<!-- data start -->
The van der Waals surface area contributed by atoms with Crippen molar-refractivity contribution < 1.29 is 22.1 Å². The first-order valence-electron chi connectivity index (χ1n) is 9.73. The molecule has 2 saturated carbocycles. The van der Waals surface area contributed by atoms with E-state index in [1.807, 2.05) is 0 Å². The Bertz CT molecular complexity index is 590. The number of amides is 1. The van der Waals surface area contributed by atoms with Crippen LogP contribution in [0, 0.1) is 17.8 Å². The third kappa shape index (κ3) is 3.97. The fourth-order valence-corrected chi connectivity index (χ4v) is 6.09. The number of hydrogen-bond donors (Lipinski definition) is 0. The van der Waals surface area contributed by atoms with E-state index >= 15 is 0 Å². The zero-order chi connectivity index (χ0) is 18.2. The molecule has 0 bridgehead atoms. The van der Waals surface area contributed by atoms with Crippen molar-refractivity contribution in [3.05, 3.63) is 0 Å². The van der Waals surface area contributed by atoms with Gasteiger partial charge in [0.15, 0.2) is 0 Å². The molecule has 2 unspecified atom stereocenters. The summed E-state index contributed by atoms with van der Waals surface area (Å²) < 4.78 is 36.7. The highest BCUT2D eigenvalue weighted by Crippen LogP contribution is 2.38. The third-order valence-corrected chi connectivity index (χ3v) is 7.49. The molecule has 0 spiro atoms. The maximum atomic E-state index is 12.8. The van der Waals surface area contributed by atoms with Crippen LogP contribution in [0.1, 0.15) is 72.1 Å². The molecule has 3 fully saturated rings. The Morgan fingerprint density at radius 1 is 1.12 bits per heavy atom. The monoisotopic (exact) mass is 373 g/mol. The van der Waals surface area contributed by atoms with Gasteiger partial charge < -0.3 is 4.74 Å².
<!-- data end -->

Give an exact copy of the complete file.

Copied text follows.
The van der Waals surface area contributed by atoms with Crippen molar-refractivity contribution < 1.29 is 22.1 Å². The first-order valence-electron chi connectivity index (χ1n) is 9.73. The molecule has 2 saturated carbocycles. The van der Waals surface area contributed by atoms with E-state index in [1.807, 2.05) is 0 Å². The Bertz CT molecular complexity index is 590. The number of amides is 1. The van der Waals surface area contributed by atoms with Crippen LogP contribution in [0, 0.1) is 17.8 Å². The third kappa shape index (κ3) is 3.97. The fourth-order valence-corrected chi connectivity index (χ4v) is 6.09. The number of hydrogen-bond donors (Lipinski definition) is 0. The van der Waals surface area contributed by atoms with E-state index >= 15 is 0 Å². The zero-order chi connectivity index (χ0) is 18.2. The molecule has 0 bridgehead atoms. The van der Waals surface area contributed by atoms with Crippen molar-refractivity contribution in [3.05, 3.63) is 0 Å². The van der Waals surface area contributed by atoms with Gasteiger partial charge in [0.15, 0.2) is 0 Å². The molecule has 2 unspecified atom stereocenters. The summed E-state index contributed by atoms with van der Waals surface area (Å²) < 4.78 is 36.7. The highest BCUT2D eigenvalue weighted by Crippen LogP contribution is 2.38. The third-order valence-corrected chi connectivity index (χ3v) is 7.49. The molecule has 0 spiro atoms. The maximum atomic E-state index is 12.8. The van der Waals surface area contributed by atoms with Crippen LogP contribution in [0.1, 0.15) is 72.1 Å². The molecule has 3 fully saturated rings. The Morgan fingerprint density at radius 1 is 1.12 bits per heavy atom. The monoisotopic (exact) mass is 373 g/mol. The van der Waals surface area contributed by atoms with Gasteiger partial charge < -0.3 is 4.74 Å².